Slow medicine: Part of the solution to the primary care crisis

Issue: BCMJ, vol. 66, No. 4, May 2024, Pages 108-109 Letters

The primary care crisis stems from multiple causes. Some of them are being substantively addressed by the Longitudinal Family Physician Payment Model. Solutions to others (such as administrative burden and alternatives to family doctors having to be small business owners) are actively being sought and implemented. I’m interested in addressing some of the causes that aren’t as widely acknowledged or discussed.

It is estimated that 30% of the tests, treatments, and procedures we order are unnecessary and 10% of them are harmful.[1] Current approaches designed to address this issue struggle to move the dial. The remedy will require a deeper look at the values and assumptions that drive what we do. Dr H. Gilbert Welch’s book Less Medicine, More Health: 7 Assumptions That Drive Too Much Medical Care addresses some of them—more information is always better, action is better than inaction, and early diagnosis is always better.[2] Additional drivers of too much medicine include our society’s fear of death, black-and-white ideas about health and disease, and discomfort with uncertainty. Additionally, the influence of private interests on guidelines and standards of care has not been adequately addressed.

In a crisis, we need to go back to the basics: What is good health care? What is the goal of the work we do? I’ve considered this for some time and have come to this conclusion: good health care enables people to live their best lives. Good health care shows up when you need it and does as much as is necessary to restore health and balance to allow you to continue to live your life. Critically, it seeks to not do harm.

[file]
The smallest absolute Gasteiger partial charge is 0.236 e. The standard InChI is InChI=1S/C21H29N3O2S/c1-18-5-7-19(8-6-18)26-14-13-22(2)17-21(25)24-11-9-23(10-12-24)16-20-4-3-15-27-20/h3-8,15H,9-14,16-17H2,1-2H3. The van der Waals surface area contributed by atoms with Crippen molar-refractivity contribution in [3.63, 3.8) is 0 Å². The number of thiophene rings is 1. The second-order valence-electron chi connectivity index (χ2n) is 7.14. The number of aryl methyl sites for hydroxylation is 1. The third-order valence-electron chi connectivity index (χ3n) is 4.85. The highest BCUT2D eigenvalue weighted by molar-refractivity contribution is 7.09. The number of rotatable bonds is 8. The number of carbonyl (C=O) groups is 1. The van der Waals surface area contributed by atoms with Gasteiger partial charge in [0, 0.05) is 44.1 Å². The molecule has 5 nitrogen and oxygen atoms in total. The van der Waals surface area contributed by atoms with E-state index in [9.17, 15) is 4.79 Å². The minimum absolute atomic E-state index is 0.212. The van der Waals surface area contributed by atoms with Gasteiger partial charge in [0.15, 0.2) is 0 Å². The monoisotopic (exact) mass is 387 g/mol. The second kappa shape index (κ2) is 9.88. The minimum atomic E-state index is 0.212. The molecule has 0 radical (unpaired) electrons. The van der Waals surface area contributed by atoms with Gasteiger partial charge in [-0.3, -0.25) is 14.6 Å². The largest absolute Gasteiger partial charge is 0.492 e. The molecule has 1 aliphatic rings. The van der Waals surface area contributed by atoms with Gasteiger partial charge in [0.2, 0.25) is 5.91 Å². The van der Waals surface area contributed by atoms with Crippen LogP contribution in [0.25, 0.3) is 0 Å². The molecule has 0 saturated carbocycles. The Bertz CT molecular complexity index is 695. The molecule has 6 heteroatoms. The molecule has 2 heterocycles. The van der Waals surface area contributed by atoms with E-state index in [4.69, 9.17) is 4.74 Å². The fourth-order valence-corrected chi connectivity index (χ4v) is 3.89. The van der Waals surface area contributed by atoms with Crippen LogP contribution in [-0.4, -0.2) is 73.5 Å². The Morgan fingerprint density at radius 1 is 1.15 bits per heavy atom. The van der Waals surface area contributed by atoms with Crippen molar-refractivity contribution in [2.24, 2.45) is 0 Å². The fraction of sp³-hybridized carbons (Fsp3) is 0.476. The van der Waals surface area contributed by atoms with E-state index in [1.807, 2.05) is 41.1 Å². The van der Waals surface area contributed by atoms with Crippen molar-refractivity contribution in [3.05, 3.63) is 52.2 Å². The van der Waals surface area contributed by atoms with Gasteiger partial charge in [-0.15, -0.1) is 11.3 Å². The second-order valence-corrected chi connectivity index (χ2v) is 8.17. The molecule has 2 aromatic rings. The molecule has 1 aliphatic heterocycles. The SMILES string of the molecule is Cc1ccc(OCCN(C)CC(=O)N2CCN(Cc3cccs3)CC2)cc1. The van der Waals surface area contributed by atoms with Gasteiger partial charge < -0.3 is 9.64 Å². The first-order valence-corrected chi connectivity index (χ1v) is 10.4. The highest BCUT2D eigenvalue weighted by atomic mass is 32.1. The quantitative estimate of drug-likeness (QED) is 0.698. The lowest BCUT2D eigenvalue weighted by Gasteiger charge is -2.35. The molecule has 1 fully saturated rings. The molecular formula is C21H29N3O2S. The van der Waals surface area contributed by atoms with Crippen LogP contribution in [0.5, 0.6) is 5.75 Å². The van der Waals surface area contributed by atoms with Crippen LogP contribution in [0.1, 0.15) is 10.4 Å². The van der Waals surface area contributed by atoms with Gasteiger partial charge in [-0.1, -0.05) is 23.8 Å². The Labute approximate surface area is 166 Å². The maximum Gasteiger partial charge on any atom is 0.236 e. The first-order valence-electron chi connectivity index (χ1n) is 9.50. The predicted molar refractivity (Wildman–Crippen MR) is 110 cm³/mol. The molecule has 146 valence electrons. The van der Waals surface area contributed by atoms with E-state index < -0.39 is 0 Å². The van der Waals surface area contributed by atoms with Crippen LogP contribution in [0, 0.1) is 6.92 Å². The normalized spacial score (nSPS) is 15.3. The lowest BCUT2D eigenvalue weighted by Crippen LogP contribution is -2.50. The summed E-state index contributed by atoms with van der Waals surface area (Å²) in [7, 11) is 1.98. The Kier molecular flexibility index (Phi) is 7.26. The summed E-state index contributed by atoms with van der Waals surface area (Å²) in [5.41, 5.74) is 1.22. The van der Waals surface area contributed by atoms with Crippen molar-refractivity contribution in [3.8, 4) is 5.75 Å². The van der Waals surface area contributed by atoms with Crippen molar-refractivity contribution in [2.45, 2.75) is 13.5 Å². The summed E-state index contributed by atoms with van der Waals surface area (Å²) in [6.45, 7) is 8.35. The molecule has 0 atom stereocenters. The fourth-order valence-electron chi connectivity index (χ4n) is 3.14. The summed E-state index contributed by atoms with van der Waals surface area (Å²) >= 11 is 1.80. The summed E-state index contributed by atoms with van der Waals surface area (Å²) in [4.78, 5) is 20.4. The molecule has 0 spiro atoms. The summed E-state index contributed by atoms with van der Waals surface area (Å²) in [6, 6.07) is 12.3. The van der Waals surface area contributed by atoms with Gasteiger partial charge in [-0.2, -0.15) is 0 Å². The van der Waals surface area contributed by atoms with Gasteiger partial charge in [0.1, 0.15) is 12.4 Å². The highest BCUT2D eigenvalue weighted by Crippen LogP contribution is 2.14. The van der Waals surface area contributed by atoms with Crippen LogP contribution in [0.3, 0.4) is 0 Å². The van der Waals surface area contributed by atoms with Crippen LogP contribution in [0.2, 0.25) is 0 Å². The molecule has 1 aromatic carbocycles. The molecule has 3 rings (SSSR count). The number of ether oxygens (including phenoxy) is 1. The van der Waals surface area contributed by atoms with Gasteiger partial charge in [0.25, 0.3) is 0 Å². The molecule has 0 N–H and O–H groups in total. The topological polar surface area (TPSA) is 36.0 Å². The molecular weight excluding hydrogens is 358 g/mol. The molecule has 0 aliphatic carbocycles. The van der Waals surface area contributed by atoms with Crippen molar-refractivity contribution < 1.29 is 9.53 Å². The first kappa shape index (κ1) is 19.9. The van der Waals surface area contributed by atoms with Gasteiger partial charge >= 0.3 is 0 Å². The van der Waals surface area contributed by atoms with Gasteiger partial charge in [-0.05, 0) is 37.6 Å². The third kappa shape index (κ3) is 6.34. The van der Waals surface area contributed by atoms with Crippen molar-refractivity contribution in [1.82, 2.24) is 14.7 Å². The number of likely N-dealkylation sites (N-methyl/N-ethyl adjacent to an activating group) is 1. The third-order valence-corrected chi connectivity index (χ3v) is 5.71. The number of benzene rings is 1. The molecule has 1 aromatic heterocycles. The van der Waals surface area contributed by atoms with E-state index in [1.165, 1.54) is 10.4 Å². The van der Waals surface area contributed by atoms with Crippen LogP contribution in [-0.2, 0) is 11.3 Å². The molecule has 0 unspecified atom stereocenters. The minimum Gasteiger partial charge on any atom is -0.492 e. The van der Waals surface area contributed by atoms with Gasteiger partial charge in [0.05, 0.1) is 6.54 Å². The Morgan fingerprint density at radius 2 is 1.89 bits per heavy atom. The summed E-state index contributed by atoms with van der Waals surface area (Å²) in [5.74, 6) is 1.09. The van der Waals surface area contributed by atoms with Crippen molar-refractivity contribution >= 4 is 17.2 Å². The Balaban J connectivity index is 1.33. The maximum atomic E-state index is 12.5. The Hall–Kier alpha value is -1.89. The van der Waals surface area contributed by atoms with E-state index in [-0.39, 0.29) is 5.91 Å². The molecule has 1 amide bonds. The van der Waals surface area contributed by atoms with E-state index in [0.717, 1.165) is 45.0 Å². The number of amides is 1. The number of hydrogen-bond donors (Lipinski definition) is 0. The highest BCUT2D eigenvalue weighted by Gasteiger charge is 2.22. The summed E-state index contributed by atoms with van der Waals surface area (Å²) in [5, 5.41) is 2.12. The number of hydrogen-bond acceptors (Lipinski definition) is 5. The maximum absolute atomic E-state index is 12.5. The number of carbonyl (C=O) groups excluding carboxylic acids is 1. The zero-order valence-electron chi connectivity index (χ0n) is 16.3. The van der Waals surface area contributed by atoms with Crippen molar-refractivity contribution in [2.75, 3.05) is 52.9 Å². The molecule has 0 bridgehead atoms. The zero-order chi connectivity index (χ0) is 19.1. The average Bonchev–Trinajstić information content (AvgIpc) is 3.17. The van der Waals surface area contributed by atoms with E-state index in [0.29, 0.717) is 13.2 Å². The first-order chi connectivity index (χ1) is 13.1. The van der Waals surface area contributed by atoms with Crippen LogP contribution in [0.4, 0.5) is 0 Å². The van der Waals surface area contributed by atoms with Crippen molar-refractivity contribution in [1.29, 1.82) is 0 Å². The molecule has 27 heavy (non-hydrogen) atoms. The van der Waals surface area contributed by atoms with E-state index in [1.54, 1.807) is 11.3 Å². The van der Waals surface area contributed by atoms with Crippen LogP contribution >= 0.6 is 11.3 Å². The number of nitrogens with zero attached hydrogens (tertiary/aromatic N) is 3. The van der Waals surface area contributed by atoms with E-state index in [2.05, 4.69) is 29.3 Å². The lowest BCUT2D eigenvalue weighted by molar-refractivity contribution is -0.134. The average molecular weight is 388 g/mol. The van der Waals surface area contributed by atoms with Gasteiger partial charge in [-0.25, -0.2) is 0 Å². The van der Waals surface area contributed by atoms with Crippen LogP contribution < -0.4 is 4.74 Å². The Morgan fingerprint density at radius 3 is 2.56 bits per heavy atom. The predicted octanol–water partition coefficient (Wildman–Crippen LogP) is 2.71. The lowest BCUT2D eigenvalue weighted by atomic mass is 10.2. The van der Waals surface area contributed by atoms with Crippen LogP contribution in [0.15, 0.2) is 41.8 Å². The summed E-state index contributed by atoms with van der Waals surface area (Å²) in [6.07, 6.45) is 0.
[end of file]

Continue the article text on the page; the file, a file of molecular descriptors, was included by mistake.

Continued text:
There are many movements in medicine that aim to keep that goal central by raising the questions and offering approaches to help us discern the better path. Some of them are realistic medicine, value-based health care, minimally disruptive medicine, less is more medicine, sustainable health care, and slow medicine. I like the framework slow medicine provides, because it gets to the fundamental assumptions. Its name immediately calls out one assumption to be questioned: Is fast always better?

Most of us working in the Canadian health care system have a visceral sense of our current system’s tempo. Fast, always; needs to be faster still. We could call it fast medicine. Often the quickest (and, importantly, the most lucrative) response to a patient or a result in front of you is to do something: write a prescription, order a test, make a referral, or ask the patient to book another appointment. Those may or may not be the correct actions. All of them create more demand on the system and require more physician hours. Fast medicine contributes to polypharmacy, fragmented care, overdiagnosis, overmedicalization, and the resultant inappropriate care. Not only that, every interaction with the health care system has an environmental cost: the transportation required for patients to attend multiple visits, the energy and resources required to produce medications and provide laboratory and medical imaging services, not to mention the waste.[3] Fast medicine decreases our joy in our work, and I believe it is a significant factor in the lack of family physicians willing to start or remain in a longitudinal practice.